The Amazon pathology around this idea of its own first and best customer is quite consistent. It launched a sophisticated and scalable data system to track its own customers and logistics (Amazon was the first and best customer of AWS) before opening up AWS to outsiders and, not incidentally, many billions in annual revenue. Similarly, Amazon is investing in aircraft and trucks to build its own delivery service infrastructure. Initially, Amazon will be its own first and best customer and no doubt find itself with leverage in negotiations with UPS and FedEx, but inevitably thereafter, third parties will be able to ship via “Amazon Parcel” or however it will be branded. Finally, AmazonFresh lacked a first and best customer within the Amazon portfolio—the solution? Amazon purchased Whole Foods, “the first-and-best customer that will instantly bring its grocery efforts to scale.” Regarding its healthcare ambitions, circumstantial evidence shows that Amazon is exploring aspects of traditional healthcare such as prescription drug distribution.
One of the difficulties in discerning the properties of, much less answering structural or delivery questions about, Prime Health is that it is difficult to see where Amazon’s internal healthcare needs end and Prime Health’s ambitions begin. For example, Prime Health could be a relatively modest effort based on a very large, self-funded ABJ group health plan with “innovation” restricted to somewhat pedestrian (albeit worthy) build-outs of company-owned employee health clinics. That model is supported by some recent hiring by Amazon (rather than Prime Health). For example, Amazon hired a former U.S. FDA chief health informatics officer and a well-known cardiologist. At the moment, it is impossible for outsiders to see the vector between Amazon’s own healthcare ambitions and Prime Health (i.e. what it is building for its employees internally compared with what it is building for users externally). It is possible that Amazon itself does not yet know.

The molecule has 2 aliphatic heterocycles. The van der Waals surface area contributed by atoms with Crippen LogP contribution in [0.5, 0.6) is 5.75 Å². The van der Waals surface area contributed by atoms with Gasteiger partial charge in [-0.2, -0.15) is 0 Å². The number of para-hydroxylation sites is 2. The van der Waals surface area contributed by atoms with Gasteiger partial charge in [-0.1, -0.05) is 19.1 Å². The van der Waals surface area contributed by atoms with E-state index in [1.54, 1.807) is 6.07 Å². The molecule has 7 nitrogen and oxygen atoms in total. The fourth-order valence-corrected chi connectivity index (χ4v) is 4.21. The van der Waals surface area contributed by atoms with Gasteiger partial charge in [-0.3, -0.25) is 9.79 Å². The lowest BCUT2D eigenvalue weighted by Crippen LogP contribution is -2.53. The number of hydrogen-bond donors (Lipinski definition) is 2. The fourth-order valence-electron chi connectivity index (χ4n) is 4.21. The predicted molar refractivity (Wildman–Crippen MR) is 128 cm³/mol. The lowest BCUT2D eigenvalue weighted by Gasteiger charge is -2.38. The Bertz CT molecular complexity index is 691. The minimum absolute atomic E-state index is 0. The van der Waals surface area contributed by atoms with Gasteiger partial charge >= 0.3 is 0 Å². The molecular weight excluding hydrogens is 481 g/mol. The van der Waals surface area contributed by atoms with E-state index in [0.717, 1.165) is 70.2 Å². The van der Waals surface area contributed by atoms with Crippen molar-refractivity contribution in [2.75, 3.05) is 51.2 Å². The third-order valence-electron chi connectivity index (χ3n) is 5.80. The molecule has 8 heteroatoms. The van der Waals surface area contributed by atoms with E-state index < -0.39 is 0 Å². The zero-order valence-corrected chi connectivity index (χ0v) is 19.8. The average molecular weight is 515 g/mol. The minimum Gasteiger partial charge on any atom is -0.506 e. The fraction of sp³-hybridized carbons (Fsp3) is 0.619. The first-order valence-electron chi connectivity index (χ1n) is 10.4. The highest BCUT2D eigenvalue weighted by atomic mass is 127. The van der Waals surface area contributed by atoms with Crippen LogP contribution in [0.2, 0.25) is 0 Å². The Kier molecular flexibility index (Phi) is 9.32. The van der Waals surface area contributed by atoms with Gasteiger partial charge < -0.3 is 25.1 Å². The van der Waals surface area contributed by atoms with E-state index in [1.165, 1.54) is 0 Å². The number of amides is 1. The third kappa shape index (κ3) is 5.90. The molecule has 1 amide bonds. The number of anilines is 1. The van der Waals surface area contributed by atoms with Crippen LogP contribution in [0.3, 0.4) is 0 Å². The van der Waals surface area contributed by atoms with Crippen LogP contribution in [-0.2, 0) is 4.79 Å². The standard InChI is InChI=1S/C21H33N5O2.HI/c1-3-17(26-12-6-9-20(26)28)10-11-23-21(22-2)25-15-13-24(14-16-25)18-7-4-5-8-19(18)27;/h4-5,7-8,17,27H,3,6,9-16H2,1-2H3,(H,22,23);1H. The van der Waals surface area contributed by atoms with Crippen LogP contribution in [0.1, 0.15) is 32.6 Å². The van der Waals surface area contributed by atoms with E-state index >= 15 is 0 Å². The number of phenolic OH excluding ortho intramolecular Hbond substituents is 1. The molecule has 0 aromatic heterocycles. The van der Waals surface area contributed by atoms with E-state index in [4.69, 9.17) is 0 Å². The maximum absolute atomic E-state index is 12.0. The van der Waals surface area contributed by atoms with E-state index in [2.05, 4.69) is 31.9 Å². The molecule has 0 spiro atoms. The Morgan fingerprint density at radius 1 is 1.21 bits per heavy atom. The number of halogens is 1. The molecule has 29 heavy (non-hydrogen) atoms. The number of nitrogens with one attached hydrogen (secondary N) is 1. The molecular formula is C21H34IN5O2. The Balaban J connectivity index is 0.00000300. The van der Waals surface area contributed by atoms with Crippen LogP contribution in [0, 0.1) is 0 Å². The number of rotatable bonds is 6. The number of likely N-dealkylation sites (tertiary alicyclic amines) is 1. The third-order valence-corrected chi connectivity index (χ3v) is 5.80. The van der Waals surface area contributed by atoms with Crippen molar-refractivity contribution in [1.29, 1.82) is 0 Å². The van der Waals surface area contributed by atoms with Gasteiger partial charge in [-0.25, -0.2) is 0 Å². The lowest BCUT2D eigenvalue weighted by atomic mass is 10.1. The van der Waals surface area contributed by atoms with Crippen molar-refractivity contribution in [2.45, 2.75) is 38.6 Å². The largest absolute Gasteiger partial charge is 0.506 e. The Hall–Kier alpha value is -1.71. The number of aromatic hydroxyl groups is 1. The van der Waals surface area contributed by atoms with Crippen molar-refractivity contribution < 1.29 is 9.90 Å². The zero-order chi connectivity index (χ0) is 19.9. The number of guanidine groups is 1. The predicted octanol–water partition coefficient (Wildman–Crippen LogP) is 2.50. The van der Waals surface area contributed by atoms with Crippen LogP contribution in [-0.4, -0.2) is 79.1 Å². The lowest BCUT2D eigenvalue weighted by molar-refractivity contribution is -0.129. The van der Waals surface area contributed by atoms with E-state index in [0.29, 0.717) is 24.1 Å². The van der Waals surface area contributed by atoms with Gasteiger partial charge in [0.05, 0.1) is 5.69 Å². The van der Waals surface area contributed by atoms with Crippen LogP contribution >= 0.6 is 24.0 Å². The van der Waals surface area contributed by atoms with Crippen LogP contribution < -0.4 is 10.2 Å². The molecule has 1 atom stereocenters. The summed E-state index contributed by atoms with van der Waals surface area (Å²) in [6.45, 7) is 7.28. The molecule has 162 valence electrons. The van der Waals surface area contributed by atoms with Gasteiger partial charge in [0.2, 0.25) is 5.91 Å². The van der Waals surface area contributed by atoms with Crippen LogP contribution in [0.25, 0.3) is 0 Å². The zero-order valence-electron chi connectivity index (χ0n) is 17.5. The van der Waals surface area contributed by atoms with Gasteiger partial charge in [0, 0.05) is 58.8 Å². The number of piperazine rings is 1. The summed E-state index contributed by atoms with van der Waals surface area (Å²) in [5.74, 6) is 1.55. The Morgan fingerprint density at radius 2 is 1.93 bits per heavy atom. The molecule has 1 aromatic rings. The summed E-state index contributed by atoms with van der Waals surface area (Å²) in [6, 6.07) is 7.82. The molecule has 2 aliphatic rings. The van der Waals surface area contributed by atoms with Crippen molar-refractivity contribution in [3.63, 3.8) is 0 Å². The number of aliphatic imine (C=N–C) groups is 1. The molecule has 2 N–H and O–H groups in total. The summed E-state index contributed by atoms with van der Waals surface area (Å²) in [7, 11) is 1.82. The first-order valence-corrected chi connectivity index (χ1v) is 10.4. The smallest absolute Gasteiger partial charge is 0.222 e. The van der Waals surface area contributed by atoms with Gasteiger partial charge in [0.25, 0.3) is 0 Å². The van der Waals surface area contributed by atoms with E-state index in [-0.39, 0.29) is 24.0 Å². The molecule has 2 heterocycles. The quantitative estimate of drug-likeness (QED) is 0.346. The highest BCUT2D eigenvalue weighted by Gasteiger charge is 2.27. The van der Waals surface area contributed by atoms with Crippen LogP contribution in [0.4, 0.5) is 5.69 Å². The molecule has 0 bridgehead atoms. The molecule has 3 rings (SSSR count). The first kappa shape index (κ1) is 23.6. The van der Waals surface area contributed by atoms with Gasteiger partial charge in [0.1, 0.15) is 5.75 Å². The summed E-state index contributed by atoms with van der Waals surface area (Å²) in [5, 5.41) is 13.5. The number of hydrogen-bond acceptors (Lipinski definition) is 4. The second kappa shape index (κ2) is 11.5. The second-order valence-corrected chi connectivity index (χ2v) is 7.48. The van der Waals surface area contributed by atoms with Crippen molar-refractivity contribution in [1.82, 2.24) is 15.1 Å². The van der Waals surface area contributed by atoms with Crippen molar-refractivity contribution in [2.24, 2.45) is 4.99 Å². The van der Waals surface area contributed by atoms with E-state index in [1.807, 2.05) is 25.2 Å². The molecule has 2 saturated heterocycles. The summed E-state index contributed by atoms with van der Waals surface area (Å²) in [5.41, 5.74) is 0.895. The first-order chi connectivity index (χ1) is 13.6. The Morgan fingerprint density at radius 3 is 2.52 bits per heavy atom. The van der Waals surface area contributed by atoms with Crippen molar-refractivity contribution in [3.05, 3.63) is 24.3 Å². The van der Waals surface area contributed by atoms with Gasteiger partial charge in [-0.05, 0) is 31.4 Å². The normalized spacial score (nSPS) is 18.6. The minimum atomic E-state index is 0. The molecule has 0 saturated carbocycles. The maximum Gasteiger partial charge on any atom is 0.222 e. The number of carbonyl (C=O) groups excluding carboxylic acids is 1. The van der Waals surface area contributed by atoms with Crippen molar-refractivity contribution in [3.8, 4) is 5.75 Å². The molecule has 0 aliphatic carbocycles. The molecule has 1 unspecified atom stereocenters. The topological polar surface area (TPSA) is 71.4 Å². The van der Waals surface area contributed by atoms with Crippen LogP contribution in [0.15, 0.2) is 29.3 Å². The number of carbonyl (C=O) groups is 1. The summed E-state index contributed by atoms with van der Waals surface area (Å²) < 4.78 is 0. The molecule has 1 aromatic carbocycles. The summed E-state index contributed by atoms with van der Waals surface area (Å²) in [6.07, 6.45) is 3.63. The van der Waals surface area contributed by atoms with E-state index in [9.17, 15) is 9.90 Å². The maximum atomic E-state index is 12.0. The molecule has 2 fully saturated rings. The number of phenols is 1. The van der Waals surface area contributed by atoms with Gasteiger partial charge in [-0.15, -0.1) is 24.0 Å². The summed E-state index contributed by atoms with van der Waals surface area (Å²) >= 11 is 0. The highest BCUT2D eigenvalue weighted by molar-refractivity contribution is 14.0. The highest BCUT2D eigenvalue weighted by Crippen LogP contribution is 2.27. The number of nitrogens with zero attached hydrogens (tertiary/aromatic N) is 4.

Neither an ambition to build Prime Health nor the supposition that it will likely adopt a hybrid construct completely answer questions such as what Prime Health will look like or how it will function. For example, will Amazon, in the vein of its Whole Foods acquisition, purchase brick-and-mortar providers such as hospitals? Additionally, while some technological “disruptions” of healthcare (for example, Apple enabling individuals to curate their own health information) will add new layers to the existing healthcare industry without immediately threatening incumbents, Amazon initiatives are typically unfriendly to incumbents. Their entrance suggests there will be some net losers. The next two sections address these structural questions, first by keying in on some of the cultural and business practices that define Amazon and, second, by examining the various ways that Prime Health could be structured and how it could deliver access to care (or even provide actual care).
The next two parts use a thought experiment to analyze Prime Health, which proceeds as follows. Part III highlights the foundational properties of Amazon that are likely to migrate to Prime Health. It relies on identifiable properties of the Amazon business model (“Amazon’s DNA”) such as data-leveraging and being customer-driven. Part IV expands that vision, imagining what Prime Health could or should achieve if not constrained by Amazon’s existing culture and business model.